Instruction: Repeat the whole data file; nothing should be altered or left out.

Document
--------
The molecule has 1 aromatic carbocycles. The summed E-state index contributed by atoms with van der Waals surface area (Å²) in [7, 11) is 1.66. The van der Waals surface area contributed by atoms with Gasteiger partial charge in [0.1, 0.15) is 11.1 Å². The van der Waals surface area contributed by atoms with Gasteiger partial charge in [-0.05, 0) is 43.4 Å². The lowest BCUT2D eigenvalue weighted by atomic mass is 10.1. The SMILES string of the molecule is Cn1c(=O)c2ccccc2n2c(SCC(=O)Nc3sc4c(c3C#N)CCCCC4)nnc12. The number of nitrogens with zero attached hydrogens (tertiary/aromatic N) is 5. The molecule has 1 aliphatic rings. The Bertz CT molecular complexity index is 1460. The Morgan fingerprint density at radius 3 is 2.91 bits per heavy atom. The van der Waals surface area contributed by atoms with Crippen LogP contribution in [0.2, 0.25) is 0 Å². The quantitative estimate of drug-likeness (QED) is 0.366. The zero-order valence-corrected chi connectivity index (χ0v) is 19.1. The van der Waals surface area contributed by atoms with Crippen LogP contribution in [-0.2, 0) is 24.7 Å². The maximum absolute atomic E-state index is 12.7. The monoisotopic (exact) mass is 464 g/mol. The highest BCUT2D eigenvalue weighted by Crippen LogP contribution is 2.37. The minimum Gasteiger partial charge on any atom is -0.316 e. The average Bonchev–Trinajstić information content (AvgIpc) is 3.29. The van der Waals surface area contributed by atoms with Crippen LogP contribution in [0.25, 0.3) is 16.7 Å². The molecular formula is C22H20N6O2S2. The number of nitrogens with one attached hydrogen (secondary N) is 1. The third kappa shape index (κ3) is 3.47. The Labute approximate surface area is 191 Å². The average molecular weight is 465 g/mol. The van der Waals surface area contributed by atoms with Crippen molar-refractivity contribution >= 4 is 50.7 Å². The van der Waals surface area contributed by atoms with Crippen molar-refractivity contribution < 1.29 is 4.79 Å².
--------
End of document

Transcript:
The molecule has 1 aromatic carbocycles. The summed E-state index contributed by atoms with van der Waals surface area (Å²) in [7, 11) is 1.66. The van der Waals surface area contributed by atoms with Gasteiger partial charge in [0.1, 0.15) is 11.1 Å². The van der Waals surface area contributed by atoms with Gasteiger partial charge in [-0.05, 0) is 43.4 Å². The lowest BCUT2D eigenvalue weighted by atomic mass is 10.1. The SMILES string of the molecule is Cn1c(=O)c2ccccc2n2c(SCC(=O)Nc3sc4c(c3C#N)CCCCC4)nnc12. The number of nitrogens with zero attached hydrogens (tertiary/aromatic N) is 5. The molecule has 1 aliphatic rings. The Bertz CT molecular complexity index is 1460. The Morgan fingerprint density at radius 3 is 2.91 bits per heavy atom. The van der Waals surface area contributed by atoms with Crippen LogP contribution in [0.2, 0.25) is 0 Å². The quantitative estimate of drug-likeness (QED) is 0.366. The zero-order valence-corrected chi connectivity index (χ0v) is 19.1. The van der Waals surface area contributed by atoms with Crippen LogP contribution in [-0.2, 0) is 24.7 Å². The maximum absolute atomic E-state index is 12.7. The monoisotopic (exact) mass is 464 g/mol. The highest BCUT2D eigenvalue weighted by Crippen LogP contribution is 2.37. The minimum Gasteiger partial charge on any atom is -0.316 e. The average Bonchev–Trinajstić information content (AvgIpc) is 3.29. The van der Waals surface area contributed by atoms with Crippen LogP contribution in [0.25, 0.3) is 16.7 Å². The molecular formula is C22H20N6O2S2. The number of nitrogens with one attached hydrogen (secondary N) is 1. The third kappa shape index (κ3) is 3.47. The Labute approximate surface area is 191 Å². The average molecular weight is 465 g/mol. The van der Waals surface area contributed by atoms with Crippen molar-refractivity contribution >= 4 is 50.7 Å². The van der Waals surface area contributed by atoms with Crippen molar-refractivity contribution < 1.29 is 4.79 Å².